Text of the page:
Dr Mahamudu Bawumia, the vice-presidential nominee of the New Patriotic Party (NPP), during his public lecture on the state of the Ghanaian economy, used economic information selectively in his analysis, therefore, the true picture of the economy was not painted by the former Deputy Governor of the Bank of Ghana, Mr Seth Terkper, Minister of Finance, has said.
During the lecture, which was on the theme: ‘The State of the Ghanaian Economy – A Foundation of Concrete or Straw’ on Thursday September 8, Dr Bawumia, among other things, said: “By the end of 2008, following the adoption and implementation of the HIPC initiative, the government’s policy framework of fiscal discipline, the country’s debt-to-GDP ratio had declined from 189% in 2000 to 32% of GDP by 2008. Indeed from independence in 1957 to 2008, Ghana’s total debt was 9.5% billion cedis. However, in the last seven years alone under this NDC government, Ghana’s total debt has ballooned from GHS99.5 billion to GHS100billion in 2015, and GHS105 billion by May 2016. In fact, 66% of Ghana’s debt from independence has been accumulated under the presidency of John Mahama in just the last three and half years.”
But responding to this comment, Mr Terkper said: “If indeed the NDC borrowed $39.9 billion, then we are at 70 per cent. Even if I grant you 70 per cent of GDP which is below 40, then Ghana’s debt will be 28 billion dollars. Either you have a record performer of the NDC with paying debts in real terms from Dr Bawumia’s 47 billion to 28 billion; that will be a record; or as I said, Dr Bawumia is using information selectively. When it suits him, he holds the cedi to the dollar constant. When he goes on attack against the NDC, he relaxes that principle,” he said.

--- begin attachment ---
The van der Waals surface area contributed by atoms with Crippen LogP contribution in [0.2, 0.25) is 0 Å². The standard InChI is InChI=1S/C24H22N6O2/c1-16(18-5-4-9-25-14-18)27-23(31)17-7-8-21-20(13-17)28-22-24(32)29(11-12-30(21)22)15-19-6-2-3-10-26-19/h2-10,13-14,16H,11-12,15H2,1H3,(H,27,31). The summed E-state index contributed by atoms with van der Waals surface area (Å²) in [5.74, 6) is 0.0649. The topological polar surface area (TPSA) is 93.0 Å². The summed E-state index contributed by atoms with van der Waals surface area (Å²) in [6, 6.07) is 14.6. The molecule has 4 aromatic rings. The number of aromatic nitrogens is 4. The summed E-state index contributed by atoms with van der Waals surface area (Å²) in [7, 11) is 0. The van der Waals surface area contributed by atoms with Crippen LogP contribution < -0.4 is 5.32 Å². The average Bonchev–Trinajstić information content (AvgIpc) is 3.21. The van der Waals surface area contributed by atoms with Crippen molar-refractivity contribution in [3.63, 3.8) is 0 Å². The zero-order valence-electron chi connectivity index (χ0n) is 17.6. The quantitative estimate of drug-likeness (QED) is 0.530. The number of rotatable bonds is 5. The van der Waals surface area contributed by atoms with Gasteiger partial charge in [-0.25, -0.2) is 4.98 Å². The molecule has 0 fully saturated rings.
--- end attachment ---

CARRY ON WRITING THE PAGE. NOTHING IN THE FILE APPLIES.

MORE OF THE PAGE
Mr Terkper said on Friday that when it comes to computations involving GDP, growth and other macroeconomic indicators must be used throughout in nominal terms or real terms.
“Dr Bawumia usually estimates at about US$9 billion to nearly $US40 billion at $US49 billion. Ghana’s debt-to-GDP ratio today, therefore, will be certainly more than 100 per cent. Everybody agrees that our debt-to-GDP ratio is not above 100 per cent,” he said.
“Everybody agrees to a figure at the end of last year of 72 per cent. And if you analyse this year’s figure, everybody will agree that our debt-to-GDP ratio has been going down and it’s between 63 and 43 per cent. If you add investment, growth is not above 100 percent,” Mr Terkper told Accra-based Citi FM on Friday September 9.